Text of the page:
Ok... so I'm not actually freezing.
Just really cold.
And... not really that cold. My sewing room, where I spend most of my day, is 62 degrees.
Winter... Not a fan.
Maybe if I put socks on... but...
why go to extremes.
ANYway... The point is. I'm cold, and I don't like it.
Autumn is that awkward time of year when it's warm enough upstairs to keep the furnace from turning on, which leaves the basement, where I am, from getting heated.
Some say you can tell a person lives in Utah because they wear a parka and shorts. They are talking about days like these.
So I'm taking the matter --- to the sewing machine!
That sounded a lot awesomer in my head.
Like: To the Bat Cave! only there are no bats, and no caves.
Although I've been in caves warmer than my sewing room.
Ahem!... moving on...
Today I'm making a big microwavable warmer for my feet that will also be big enough to pre-heat my bed.
Since I'm making it anyway, I thought I'd share the experience with you.
Just in case you are also freakin' freezin'!
Or if you are just looking for a last minute gift idea.
These microwavable rice bags are nothing new.
I'm pretty sure I have several hiding somewhere in my house. Probably under my bed... but I know about the monsters that live under beds, so I'm not going to risk waking them by poking around under there.
If you have stray wash cloths around they are the perfect size for making these.
Basically you just fold them in half,
sew around the edges, leaving a hole for filling.
Use a funnel to fill them with a couple cups of rice.
Sew the hole closed and...
POOF! Just like magic
You have a microwavable heat source.
They are just the right size for a tense neck or shoulders, cold feet, or cramps.
They are even washable... so long as you dump out the rice first.
I'm making this one larger than the wash cloth ones, and with cells to keep the rice from free-flowing inside. The goal is to warm up my bed in a larger spot than half a washcloth.
IMPORTANT NOTE: NOT INTENDED FOR INFANTS OR YOUNG CHILDREN! HOT RICE CAN CAUSE BURNS. USING ANY KIND OF WARMER FOR BABIES OR CHILDREN SHOULD BE CLOSELY MONITORED BY A HEALTH PROFESSIONAL.Materials needed:
Cotton Fabric: flannel, terry or quilters cotton. Mine is 34"x 12" folded in half. Cut the fabric to your desired finished size plus 2 inches. Keep in mind the finished project has to fit loosely inside your microwave. And, it will lose more width than height.
32 oz bag uncooked white rice (it's a pattern not a recipe. Just sayin'. 😉)
Because I'm using flannel, I'm doing encased seams:
With fabric WRONG sides together, sew around 3 sides with a 1/4" seam allowance. (2 sides if your fabric has a folded side.) Leave one side completely open.
Pink around the seams. Because it makes me happy when I can use my Pinking Shears.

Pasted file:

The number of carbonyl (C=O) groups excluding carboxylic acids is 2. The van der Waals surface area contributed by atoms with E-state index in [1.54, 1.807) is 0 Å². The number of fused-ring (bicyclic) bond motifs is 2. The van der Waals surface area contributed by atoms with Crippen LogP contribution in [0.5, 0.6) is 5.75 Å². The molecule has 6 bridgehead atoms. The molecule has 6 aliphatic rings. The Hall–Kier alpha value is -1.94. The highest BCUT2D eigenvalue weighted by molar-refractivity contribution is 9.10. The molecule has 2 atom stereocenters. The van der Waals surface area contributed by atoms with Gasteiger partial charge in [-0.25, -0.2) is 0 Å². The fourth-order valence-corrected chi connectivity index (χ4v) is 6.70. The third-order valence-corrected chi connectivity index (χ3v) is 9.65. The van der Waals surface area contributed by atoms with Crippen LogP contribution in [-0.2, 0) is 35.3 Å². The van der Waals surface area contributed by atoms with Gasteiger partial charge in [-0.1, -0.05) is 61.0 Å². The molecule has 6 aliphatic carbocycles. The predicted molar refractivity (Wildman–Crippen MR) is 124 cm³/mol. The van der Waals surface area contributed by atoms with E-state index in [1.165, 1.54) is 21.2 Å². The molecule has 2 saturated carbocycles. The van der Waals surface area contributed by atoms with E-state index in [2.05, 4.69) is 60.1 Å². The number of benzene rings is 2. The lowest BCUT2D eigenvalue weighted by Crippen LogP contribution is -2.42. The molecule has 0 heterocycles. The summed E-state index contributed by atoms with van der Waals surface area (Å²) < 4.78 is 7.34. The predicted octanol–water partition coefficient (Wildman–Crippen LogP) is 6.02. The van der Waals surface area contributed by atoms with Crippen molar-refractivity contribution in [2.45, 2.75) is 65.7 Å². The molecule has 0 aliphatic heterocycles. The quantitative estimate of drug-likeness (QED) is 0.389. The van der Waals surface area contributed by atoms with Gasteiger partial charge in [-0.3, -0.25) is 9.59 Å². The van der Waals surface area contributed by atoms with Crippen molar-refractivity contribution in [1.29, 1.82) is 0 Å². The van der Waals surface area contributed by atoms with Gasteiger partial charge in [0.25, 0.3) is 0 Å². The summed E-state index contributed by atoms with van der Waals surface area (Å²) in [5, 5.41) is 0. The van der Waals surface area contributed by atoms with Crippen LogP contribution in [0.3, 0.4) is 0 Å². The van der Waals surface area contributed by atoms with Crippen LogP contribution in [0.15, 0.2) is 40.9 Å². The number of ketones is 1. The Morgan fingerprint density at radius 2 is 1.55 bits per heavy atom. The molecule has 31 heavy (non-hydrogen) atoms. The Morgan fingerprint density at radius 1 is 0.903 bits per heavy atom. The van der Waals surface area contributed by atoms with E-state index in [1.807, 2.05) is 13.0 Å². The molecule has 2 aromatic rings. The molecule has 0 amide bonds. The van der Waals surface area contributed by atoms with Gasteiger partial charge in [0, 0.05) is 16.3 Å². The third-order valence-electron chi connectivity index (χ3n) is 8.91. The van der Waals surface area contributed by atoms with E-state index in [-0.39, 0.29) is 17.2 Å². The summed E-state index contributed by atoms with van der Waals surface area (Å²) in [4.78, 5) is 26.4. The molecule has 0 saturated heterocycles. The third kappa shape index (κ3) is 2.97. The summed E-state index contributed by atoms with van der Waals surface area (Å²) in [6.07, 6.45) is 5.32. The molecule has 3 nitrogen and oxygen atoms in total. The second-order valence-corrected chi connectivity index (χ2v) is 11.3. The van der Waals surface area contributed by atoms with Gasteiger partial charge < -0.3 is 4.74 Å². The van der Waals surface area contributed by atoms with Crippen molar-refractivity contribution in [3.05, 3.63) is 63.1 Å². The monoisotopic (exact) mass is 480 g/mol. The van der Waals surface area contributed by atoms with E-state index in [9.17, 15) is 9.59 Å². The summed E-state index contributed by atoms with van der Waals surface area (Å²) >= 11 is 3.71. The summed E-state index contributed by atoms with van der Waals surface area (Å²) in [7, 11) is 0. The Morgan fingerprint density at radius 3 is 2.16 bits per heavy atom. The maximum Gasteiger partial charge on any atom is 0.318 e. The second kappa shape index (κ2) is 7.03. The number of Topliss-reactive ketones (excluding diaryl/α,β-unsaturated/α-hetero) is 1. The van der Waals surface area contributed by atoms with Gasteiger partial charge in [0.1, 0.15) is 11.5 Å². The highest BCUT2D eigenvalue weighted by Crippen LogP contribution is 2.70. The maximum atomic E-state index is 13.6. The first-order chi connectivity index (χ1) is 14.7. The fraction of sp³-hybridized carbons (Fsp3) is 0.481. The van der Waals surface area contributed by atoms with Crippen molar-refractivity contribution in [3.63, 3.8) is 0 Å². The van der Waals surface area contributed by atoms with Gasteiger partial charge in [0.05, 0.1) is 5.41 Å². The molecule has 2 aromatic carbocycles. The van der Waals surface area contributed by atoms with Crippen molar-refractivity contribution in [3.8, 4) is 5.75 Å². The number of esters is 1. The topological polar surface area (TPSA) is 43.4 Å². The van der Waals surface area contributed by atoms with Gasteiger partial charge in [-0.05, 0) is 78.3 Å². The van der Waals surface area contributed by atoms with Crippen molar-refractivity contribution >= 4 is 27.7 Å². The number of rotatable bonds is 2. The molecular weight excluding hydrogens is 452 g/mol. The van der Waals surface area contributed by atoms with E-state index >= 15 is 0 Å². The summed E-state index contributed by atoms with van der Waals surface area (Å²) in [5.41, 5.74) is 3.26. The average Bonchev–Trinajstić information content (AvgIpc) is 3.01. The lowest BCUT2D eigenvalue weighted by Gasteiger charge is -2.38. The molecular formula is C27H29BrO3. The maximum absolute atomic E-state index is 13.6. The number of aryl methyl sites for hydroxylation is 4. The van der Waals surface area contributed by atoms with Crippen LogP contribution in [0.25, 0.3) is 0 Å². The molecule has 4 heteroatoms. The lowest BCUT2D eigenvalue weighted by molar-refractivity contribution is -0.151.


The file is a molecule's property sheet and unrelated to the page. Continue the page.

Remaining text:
Turn the bag RIGHT sides together and push out all the seams so they lay flat.
Again, sew around the 3 sides with a 1/4" seam allowance to encase the pinked edges.
Tip: If you didn't pink the edges, make sure your seam allowance is large enough to encase the edges.Flip the bag RIGHT sides OUT and push out the seams so they lay flat.
Using a ruler, mark out straight lines perpendicular to the UNSEWN side at 2" - 2 1/2" spacing.
Tip: As an after thought, I'd suggest you mark the cells starting from both edges moving toward the middle. I had to adjust the size of my last couple of cells. I think heat would distribute better if the odd sized cells were in the center.Sew along the drawn lines, starting from the sewn side. Backstitch at the beginning of the seam.
I used a Frixion pen to mark my lines. You can iron these away after they are sewn but they'll probably disappear in the microwave oven.
Use the funnel to add rice to the cells. A second pair of hands here would have been awesome!
You want enough rice to absorb and hold heat, but not so much that it prevents the rice moving freely within it's cell. My 2 1/2" wide cells took about 2/3 cup of rice.
When all the cells are filled and pinned, sew the open side closed with a 1/2" allowance. Backstitch at both ends. Pink the edge if it makes you happy.
Fold the edge over twice about 3/8" and topstitch to encase the raw edge. Backstitch at both ends.
Here it is soft and snuggleious, ready for the microwave. And from the looks of the cocoa mug, not a moment too soon!
To heat: rumple it all up to distribute the rice as much as possible. Put it on a microwave safe plate or bowl. Microwave on high for 30 - 45 seconds. Shake the rice around for even heat. If you want it warmer, give it another 30 seconds.
I always feel like if you heat it too much at a time it becomes humid, defeating the purpose. The Hub disagrees. Try less heat first, see how it goes.
I once heard in a movie: Red man make small fire. Stay warm. White man make big fire. Freeze to death. I don't know if that's true but it made sense to me.
If you make these I'd love to hear your experience. Share pics on our Facebook page!
Leave a comment to share what you learn using more heat or less. What works for you?
If you haven't hit the FOLLOW button, now's a good time to do it.
Here's hoping you stay warm in the chilly Autumn weather.